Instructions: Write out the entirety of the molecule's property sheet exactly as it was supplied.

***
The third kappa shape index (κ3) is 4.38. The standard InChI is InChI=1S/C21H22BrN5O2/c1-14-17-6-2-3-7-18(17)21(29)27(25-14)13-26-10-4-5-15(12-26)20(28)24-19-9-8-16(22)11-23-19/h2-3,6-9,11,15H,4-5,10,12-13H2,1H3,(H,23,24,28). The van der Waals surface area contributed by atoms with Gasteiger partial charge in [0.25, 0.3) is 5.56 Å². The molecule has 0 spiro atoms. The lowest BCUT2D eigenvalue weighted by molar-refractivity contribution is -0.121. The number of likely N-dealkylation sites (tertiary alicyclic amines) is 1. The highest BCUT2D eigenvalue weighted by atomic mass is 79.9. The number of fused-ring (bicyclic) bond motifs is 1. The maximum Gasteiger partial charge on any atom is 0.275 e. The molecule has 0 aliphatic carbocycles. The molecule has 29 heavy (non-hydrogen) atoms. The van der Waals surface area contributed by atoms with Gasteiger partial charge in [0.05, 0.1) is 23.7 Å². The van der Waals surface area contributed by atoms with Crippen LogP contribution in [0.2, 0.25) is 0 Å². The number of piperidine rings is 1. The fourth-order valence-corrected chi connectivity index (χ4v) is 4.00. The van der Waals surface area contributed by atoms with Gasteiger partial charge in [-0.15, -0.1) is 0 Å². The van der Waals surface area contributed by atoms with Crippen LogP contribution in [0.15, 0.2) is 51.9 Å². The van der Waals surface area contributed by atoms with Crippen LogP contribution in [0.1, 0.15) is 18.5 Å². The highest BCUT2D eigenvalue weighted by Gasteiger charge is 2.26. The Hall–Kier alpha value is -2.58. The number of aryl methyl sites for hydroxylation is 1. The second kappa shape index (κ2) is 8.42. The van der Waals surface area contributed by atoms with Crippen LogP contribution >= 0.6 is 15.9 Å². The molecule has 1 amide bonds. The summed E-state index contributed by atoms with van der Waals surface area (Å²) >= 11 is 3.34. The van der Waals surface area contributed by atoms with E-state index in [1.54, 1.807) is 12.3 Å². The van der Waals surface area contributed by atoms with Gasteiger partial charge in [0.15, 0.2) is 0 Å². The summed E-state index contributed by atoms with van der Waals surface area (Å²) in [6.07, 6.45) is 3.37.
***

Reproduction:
The third kappa shape index (κ3) is 4.38. The standard InChI is InChI=1S/C21H22BrN5O2/c1-14-17-6-2-3-7-18(17)21(29)27(25-14)13-26-10-4-5-15(12-26)20(28)24-19-9-8-16(22)11-23-19/h2-3,6-9,11,15H,4-5,10,12-13H2,1H3,(H,23,24,28). The van der Waals surface area contributed by atoms with Gasteiger partial charge in [0.25, 0.3) is 5.56 Å². The molecule has 0 spiro atoms. The lowest BCUT2D eigenvalue weighted by molar-refractivity contribution is -0.121. The number of likely N-dealkylation sites (tertiary alicyclic amines) is 1. The highest BCUT2D eigenvalue weighted by atomic mass is 79.9. The number of fused-ring (bicyclic) bond motifs is 1. The maximum Gasteiger partial charge on any atom is 0.275 e. The molecule has 0 aliphatic carbocycles. The molecule has 29 heavy (non-hydrogen) atoms. The van der Waals surface area contributed by atoms with Gasteiger partial charge in [0.05, 0.1) is 23.7 Å². The van der Waals surface area contributed by atoms with Crippen LogP contribution in [0.2, 0.25) is 0 Å². The number of piperidine rings is 1. The fourth-order valence-corrected chi connectivity index (χ4v) is 4.00. The van der Waals surface area contributed by atoms with Gasteiger partial charge in [-0.15, -0.1) is 0 Å². The van der Waals surface area contributed by atoms with Crippen LogP contribution in [0.15, 0.2) is 51.9 Å². The van der Waals surface area contributed by atoms with Crippen LogP contribution in [0.1, 0.15) is 18.5 Å². The highest BCUT2D eigenvalue weighted by Gasteiger charge is 2.26. The Hall–Kier alpha value is -2.58. The number of aryl methyl sites for hydroxylation is 1. The second kappa shape index (κ2) is 8.42. The van der Waals surface area contributed by atoms with Crippen LogP contribution >= 0.6 is 15.9 Å². The molecule has 1 amide bonds. The summed E-state index contributed by atoms with van der Waals surface area (Å²) >= 11 is 3.34. The van der Waals surface area contributed by atoms with E-state index in [1.54, 1.807) is 12.3 Å². The van der Waals surface area contributed by atoms with Gasteiger partial charge in [0.15, 0.2) is 0 Å². The summed E-state index contributed by atoms with van der Waals surface area (Å²) in [6.07, 6.45) is 3.37.